Thursday, 23 June 2016

Peter Gilder and Me – Part One

                                             Peter Gilder and Me – Part One
                                                       By Paul Leniston


I first became aware of wargaming in 1969, when I discovered a copy of “Charge, or how to play wargames” in my local library.   In the reference section it mentioned Wargamers Newsletter and the address of Don Featherstone.  I subscribed to the newsletter and the rest is, as they say, history.

Through the pages of Wargamers Newsletter I first heard the name Peter Guilder.   I do not have any of my old magazines, so I have to rely on my fragile memory, so forgive me if some of the details are incorrect.    The memories are strong, the details are very weak.   He was mentioned as one of the early English wargamers who formed part of Don’s wargaming circle.  In the early 1960s there were not very many around and the few that were seemed to travel long distances to play a game.

The first magazine article I can remember would be from about 1970.   I believe it was in Miniature Warfare.   This was the first “professional” magazine I had seen.  It was printed on glossy paper and though the photographs were black and white it looked comfortable on the shelfs of my local Smiths in the High Street.   Unlike the Wargamers Newsletter, which looked like it was home printed using a type writer.

The article was “In The Grand Manner” and concerned building wargames terrain.  It used the battle of Waterloo as the example and had black and white photos of the scenery.   It was the first time I had seen this standard used for wargaming.   It looked similar to model railway scenery.  

At that time my own wargames were fought on the table or even the floor.  Whilst impressed with the article I did not for a moment imagine that I could aim for anything similar.

                                                 In the grand manner rules.

Throughout the 1970s I had served outside the UK with the British Army, and what wargames I played was with my wife.   Throughout this period we used WRG rules, and were quite happy with them.  

But in 1980 I was posted to Salisbury in Wiltshire.   I joined the Devizes wargames club and they introduced me to “In the Grand Manner” rules by Peter Guilder.   They were the Napoleonic rules that they used and if I wanted to take part I would have to use them.   I bought a copy and spend the next few months rebasing my army.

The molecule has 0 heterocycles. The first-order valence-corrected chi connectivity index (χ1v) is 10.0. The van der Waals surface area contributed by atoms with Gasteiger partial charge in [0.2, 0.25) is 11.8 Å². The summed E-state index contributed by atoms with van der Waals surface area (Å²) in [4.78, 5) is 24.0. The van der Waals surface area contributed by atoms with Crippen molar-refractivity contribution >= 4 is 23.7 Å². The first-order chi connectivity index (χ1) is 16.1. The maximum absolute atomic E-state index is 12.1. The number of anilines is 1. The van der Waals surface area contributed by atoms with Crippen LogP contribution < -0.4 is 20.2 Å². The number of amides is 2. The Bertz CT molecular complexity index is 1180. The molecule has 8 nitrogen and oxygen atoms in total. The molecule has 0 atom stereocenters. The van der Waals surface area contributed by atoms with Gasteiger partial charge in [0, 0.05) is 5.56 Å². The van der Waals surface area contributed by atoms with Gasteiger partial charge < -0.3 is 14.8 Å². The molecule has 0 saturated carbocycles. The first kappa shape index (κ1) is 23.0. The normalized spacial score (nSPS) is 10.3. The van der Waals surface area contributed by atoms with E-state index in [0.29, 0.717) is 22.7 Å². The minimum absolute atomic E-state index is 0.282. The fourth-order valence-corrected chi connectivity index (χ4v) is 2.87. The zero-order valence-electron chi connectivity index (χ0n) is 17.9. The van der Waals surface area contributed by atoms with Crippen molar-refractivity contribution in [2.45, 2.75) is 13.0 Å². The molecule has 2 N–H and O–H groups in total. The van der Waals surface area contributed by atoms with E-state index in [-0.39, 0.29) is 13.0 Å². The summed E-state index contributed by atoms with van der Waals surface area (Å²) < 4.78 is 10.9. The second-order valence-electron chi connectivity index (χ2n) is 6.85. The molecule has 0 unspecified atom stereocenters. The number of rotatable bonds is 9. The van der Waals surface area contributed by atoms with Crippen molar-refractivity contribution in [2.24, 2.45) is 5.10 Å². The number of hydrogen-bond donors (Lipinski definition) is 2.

They would remain my wargame rules of choice for the next twenty years.

                                                  Miniature Wargames.

About the same time I saw the first issue of a new magazine called Miniature Wargames in my local Smiths.   The front cover was a photo of Gilder figures in full colour.   I bought the magazine monthly, providing that they had photos of Napoleonic figures.  They usually did, and they always seemed to be from Peter Gilders collection.   They showed a standard of wargaming that seemed impossible to achieve, but which was inspiring to see.  

Even more important was an article about the Wargames Holiday Centre in Scarborough.  

To be continued……….

1 comment:

  1. Your journey in this wonderful hobby is similar to mine. I had the book by Charles Grant, Napoleonic Wargaming, with all the colour and B&W images of Gilder's collection and was totally inspired. Like you, I never thought that I could attain such quality and scale. Alas, a life time has passed and I have textured terrain boards and thousands of figures. Not a War-games Holiday Centre, but not bad. I am still devoted to his Grand Manner approach, and although I no longer use his Napoleonic and Colonial rules and have published my own big battle rules, his style is alive in my thinking. I certainly still buy his Connoisseur figures and am so pleased that Bicorne are doing such a great job of casting them to a high quality. Thanks for doing this blog....Gilder deserves this.